As the weather heats up, so does the job search for teenagers looking for summer work.
Career Builder describes the summer job forecast as steadily improving, but teenagers looking for their first paycheck are struggling.
"It doesn't really matter as long as I get paid something," said Wausau East sophomore Akeisha Myers, 16.
Myers says she's applied for several jobs, but hasn't been able to land any work. It's a similar case for Wausau East senior Chue Vue, 18.
"Right now it doesn't really matter to me, any job works because I'm actually in the struggle for money and I really need money for college," said Vue.
But even if some employers are ready to pull the trigger on hiring, teenagers with little experience are having little luck finding employment.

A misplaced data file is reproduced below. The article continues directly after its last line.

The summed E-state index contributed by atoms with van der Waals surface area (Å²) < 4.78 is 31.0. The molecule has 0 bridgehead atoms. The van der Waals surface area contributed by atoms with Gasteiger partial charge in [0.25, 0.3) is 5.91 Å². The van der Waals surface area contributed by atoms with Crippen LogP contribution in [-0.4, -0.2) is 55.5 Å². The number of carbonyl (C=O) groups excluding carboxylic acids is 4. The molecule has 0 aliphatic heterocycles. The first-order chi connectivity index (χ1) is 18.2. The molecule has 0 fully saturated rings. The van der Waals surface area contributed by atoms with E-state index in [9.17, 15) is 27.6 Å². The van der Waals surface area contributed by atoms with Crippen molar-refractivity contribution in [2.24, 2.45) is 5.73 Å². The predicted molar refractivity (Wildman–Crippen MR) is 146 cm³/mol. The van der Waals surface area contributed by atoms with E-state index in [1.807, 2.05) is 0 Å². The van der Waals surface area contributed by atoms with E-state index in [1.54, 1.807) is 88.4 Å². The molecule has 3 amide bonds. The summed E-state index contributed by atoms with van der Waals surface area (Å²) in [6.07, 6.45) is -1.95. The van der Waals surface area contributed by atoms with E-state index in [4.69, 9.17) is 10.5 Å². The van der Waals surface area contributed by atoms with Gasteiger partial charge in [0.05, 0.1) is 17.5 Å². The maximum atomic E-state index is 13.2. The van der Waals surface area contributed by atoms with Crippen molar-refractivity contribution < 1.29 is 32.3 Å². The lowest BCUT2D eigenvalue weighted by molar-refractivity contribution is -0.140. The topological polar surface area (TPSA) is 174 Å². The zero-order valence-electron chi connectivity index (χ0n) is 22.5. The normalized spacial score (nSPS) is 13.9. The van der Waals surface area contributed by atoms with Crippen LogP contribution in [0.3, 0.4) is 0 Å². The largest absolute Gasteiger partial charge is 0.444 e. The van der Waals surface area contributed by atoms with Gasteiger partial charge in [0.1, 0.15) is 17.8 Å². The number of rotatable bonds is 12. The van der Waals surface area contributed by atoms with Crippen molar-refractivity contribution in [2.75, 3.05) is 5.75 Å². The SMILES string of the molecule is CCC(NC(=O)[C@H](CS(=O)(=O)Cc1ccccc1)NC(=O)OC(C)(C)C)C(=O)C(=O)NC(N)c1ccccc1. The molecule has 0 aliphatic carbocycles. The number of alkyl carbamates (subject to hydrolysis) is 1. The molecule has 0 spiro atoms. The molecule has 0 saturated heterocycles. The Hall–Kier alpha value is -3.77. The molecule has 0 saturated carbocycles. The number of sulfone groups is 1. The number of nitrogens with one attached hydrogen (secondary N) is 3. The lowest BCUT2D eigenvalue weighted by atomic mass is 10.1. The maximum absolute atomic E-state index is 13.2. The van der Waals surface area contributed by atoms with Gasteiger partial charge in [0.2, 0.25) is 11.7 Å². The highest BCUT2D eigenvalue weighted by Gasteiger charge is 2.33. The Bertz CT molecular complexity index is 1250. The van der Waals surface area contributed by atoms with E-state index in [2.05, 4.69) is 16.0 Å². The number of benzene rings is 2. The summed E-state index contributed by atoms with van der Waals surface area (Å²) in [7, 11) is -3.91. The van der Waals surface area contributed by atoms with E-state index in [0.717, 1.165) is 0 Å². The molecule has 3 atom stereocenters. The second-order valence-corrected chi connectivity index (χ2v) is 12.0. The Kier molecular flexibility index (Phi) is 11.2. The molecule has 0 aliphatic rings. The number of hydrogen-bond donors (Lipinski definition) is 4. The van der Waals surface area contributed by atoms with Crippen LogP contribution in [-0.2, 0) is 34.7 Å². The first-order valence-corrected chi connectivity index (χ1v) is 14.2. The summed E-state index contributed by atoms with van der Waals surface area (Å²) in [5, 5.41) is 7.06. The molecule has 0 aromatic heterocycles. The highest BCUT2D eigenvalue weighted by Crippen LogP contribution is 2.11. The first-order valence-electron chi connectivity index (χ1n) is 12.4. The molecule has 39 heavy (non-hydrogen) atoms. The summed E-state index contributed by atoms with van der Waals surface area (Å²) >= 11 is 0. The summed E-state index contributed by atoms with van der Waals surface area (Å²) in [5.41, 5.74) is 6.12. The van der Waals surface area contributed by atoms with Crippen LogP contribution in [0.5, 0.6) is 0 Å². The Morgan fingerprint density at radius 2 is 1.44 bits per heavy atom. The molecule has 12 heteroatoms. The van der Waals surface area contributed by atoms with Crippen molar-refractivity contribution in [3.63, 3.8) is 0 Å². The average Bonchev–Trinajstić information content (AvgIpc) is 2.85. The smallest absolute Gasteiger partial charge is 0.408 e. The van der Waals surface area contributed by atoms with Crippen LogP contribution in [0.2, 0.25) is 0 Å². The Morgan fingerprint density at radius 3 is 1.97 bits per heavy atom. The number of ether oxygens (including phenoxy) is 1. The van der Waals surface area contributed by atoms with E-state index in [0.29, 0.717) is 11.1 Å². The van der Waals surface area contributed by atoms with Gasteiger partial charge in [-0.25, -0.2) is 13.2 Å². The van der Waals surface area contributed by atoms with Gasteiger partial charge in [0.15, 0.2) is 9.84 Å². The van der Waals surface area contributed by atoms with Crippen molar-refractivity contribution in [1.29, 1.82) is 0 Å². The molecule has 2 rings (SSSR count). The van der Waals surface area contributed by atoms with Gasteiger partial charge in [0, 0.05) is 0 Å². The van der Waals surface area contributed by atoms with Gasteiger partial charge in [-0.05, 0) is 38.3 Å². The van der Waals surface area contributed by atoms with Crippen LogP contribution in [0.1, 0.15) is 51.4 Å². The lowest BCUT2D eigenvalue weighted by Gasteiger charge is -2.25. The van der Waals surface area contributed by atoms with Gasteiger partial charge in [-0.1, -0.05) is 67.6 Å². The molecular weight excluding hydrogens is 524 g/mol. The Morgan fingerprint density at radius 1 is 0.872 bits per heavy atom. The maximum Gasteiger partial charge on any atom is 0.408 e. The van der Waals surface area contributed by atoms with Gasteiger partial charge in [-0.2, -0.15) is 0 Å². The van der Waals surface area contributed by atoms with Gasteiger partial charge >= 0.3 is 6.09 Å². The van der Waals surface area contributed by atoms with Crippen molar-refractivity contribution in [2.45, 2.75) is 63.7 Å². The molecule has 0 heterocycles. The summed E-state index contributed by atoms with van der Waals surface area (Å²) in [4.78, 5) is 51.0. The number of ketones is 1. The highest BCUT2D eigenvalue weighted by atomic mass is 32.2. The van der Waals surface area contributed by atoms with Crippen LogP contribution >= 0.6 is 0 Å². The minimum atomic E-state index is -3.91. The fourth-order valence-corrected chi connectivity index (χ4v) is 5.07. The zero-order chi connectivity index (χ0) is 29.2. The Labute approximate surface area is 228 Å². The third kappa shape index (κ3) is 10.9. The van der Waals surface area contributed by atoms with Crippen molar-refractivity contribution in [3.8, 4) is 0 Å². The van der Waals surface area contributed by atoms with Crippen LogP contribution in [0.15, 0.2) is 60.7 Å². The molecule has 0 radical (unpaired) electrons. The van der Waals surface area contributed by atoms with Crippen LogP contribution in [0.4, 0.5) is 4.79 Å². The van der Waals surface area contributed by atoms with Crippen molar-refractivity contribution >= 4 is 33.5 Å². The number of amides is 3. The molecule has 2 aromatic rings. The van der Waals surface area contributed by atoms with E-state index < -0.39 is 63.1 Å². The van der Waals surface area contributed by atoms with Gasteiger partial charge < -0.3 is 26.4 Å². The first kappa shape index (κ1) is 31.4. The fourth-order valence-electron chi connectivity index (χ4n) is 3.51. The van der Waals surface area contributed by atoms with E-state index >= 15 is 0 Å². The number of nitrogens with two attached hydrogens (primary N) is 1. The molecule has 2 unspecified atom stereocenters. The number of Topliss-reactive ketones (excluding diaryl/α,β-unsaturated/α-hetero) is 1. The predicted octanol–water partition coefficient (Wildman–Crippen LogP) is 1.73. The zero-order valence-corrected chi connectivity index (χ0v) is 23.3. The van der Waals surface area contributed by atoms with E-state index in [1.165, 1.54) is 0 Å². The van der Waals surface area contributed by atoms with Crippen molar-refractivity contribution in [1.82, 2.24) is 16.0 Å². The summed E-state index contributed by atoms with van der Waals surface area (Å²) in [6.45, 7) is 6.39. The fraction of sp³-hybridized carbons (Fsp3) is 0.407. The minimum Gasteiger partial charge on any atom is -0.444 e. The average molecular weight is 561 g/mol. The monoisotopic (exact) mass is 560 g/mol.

"I've applied for retail, food service kind of jobs, anywhere around the area that's been hiring," said Tess Mitchell, a junior at Wausau East.
Mitchell has retained a seasonal job in Wausau, but hasn't been able to find something year-round.
Wausau East's career center coordinator says some local employers have contacted the school to recruit teens specifically, but it's up to teens to show initiative.
"For the most part students need to get out and look for the jobs actively on their own," said Sheila Frederick. "What I try to equip them with is a resume and some job interview skills."
Employers that hire teens are looking for young people who can work a flexible schedule, including weekends, and have a positive attitude.
If teenage go-tos like restaurants and retailers haven't called back, teens can ask neighbors if they need help with lawn care or dog walking.
Choose the word or set of words that, when inserted in the sentence, best fits the meaning of the sentence as a whole.
Sylvia's employer considered her advertising campaign to be ------- yet -------: Sylvia's ideas were new and creative but were not appropriate for the client's product.